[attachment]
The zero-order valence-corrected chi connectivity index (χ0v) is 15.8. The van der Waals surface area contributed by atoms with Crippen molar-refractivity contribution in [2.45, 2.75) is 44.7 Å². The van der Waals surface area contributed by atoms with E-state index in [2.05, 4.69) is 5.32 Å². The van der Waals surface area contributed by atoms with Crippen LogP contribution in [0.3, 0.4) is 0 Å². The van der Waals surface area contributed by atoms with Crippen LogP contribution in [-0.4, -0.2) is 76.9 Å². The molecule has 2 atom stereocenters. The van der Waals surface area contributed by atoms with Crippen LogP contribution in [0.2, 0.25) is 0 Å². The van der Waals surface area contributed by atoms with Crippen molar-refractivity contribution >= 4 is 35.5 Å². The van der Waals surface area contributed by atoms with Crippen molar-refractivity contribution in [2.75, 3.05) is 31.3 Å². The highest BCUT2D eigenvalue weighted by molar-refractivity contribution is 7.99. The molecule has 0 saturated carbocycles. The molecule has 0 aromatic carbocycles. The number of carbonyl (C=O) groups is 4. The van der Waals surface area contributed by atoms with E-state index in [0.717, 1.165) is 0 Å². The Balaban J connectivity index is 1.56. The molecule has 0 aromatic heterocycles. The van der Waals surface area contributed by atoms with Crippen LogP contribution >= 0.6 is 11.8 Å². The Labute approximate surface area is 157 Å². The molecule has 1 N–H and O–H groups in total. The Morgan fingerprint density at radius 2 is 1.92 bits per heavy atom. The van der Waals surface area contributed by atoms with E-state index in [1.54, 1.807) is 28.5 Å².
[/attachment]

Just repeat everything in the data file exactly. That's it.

The zero-order valence-corrected chi connectivity index (χ0v) is 15.8. The van der Waals surface area contributed by atoms with Crippen molar-refractivity contribution in [2.45, 2.75) is 44.7 Å². The van der Waals surface area contributed by atoms with E-state index in [2.05, 4.69) is 5.32 Å². The van der Waals surface area contributed by atoms with Crippen LogP contribution in [0.3, 0.4) is 0 Å². The van der Waals surface area contributed by atoms with Crippen LogP contribution in [-0.4, -0.2) is 76.9 Å². The molecule has 2 atom stereocenters. The van der Waals surface area contributed by atoms with Crippen LogP contribution in [0.2, 0.25) is 0 Å². The van der Waals surface area contributed by atoms with Crippen molar-refractivity contribution >= 4 is 35.5 Å². The van der Waals surface area contributed by atoms with Crippen molar-refractivity contribution in [2.75, 3.05) is 31.3 Å². The highest BCUT2D eigenvalue weighted by molar-refractivity contribution is 7.99. The molecule has 0 saturated carbocycles. The molecule has 0 aromatic carbocycles. The number of carbonyl (C=O) groups is 4. The van der Waals surface area contributed by atoms with E-state index in [0.717, 1.165) is 0 Å². The Balaban J connectivity index is 1.56. The molecule has 0 aromatic heterocycles. The van der Waals surface area contributed by atoms with Crippen LogP contribution >= 0.6 is 11.8 Å². The Labute approximate surface area is 157 Å². The molecule has 1 N–H and O–H groups in total. The Morgan fingerprint density at radius 2 is 1.92 bits per heavy atom. The van der Waals surface area contributed by atoms with E-state index in [1.54, 1.807) is 28.5 Å².